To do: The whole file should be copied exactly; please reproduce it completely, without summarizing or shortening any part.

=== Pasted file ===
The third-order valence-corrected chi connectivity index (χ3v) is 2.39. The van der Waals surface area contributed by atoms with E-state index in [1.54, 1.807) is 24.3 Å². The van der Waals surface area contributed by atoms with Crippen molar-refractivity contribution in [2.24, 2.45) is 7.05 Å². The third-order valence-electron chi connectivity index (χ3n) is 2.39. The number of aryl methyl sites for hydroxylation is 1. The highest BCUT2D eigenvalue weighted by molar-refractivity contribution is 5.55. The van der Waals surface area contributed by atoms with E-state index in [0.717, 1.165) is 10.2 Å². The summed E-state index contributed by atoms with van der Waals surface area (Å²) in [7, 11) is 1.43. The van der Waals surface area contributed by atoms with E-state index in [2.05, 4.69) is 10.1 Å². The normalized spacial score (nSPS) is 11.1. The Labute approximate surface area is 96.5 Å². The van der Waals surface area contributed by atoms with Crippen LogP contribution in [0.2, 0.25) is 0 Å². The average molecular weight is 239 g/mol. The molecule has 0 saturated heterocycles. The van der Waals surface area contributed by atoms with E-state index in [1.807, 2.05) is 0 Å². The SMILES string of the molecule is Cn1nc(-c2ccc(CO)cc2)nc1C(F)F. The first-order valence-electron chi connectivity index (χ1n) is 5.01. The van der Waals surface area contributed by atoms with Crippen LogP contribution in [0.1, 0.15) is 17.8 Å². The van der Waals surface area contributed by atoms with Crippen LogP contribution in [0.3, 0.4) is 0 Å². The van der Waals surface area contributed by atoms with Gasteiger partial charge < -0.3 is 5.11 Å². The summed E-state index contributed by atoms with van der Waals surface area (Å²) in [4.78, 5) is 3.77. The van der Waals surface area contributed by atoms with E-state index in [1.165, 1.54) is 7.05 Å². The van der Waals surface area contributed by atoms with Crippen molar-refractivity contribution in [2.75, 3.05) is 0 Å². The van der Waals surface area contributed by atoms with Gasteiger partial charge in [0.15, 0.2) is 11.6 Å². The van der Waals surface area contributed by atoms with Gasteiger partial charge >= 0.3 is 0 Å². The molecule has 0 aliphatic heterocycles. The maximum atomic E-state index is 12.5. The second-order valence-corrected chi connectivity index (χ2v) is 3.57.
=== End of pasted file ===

The third-order valence-corrected chi connectivity index (χ3v) is 2.39. The van der Waals surface area contributed by atoms with E-state index in [1.54, 1.807) is 24.3 Å². The van der Waals surface area contributed by atoms with Crippen molar-refractivity contribution in [2.24, 2.45) is 7.05 Å². The third-order valence-electron chi connectivity index (χ3n) is 2.39. The number of aryl methyl sites for hydroxylation is 1. The highest BCUT2D eigenvalue weighted by molar-refractivity contribution is 5.55. The van der Waals surface area contributed by atoms with E-state index in [0.717, 1.165) is 10.2 Å². The summed E-state index contributed by atoms with van der Waals surface area (Å²) in [7, 11) is 1.43. The van der Waals surface area contributed by atoms with E-state index in [2.05, 4.69) is 10.1 Å². The normalized spacial score (nSPS) is 11.1. The Labute approximate surface area is 96.5 Å². The van der Waals surface area contributed by atoms with Crippen LogP contribution in [0.2, 0.25) is 0 Å². The average molecular weight is 239 g/mol. The molecule has 0 saturated heterocycles. The van der Waals surface area contributed by atoms with E-state index in [1.807, 2.05) is 0 Å². The SMILES string of the molecule is Cn1nc(-c2ccc(CO)cc2)nc1C(F)F. The first-order valence-electron chi connectivity index (χ1n) is 5.01. The van der Waals surface area contributed by atoms with Crippen LogP contribution in [0.1, 0.15) is 17.8 Å². The van der Waals surface area contributed by atoms with Crippen LogP contribution in [0.3, 0.4) is 0 Å². The van der Waals surface area contributed by atoms with Gasteiger partial charge < -0.3 is 5.11 Å². The summed E-state index contributed by atoms with van der Waals surface area (Å²) in [4.78, 5) is 3.77. The van der Waals surface area contributed by atoms with E-state index in [1.165, 1.54) is 7.05 Å². The van der Waals surface area contributed by atoms with Crippen molar-refractivity contribution in [2.75, 3.05) is 0 Å². The van der Waals surface area contributed by atoms with Gasteiger partial charge in [0.15, 0.2) is 11.6 Å². The van der Waals surface area contributed by atoms with Gasteiger partial charge >= 0.3 is 0 Å². The molecule has 0 aliphatic heterocycles. The maximum atomic E-state index is 12.5. The second-order valence-corrected chi connectivity index (χ2v) is 3.57.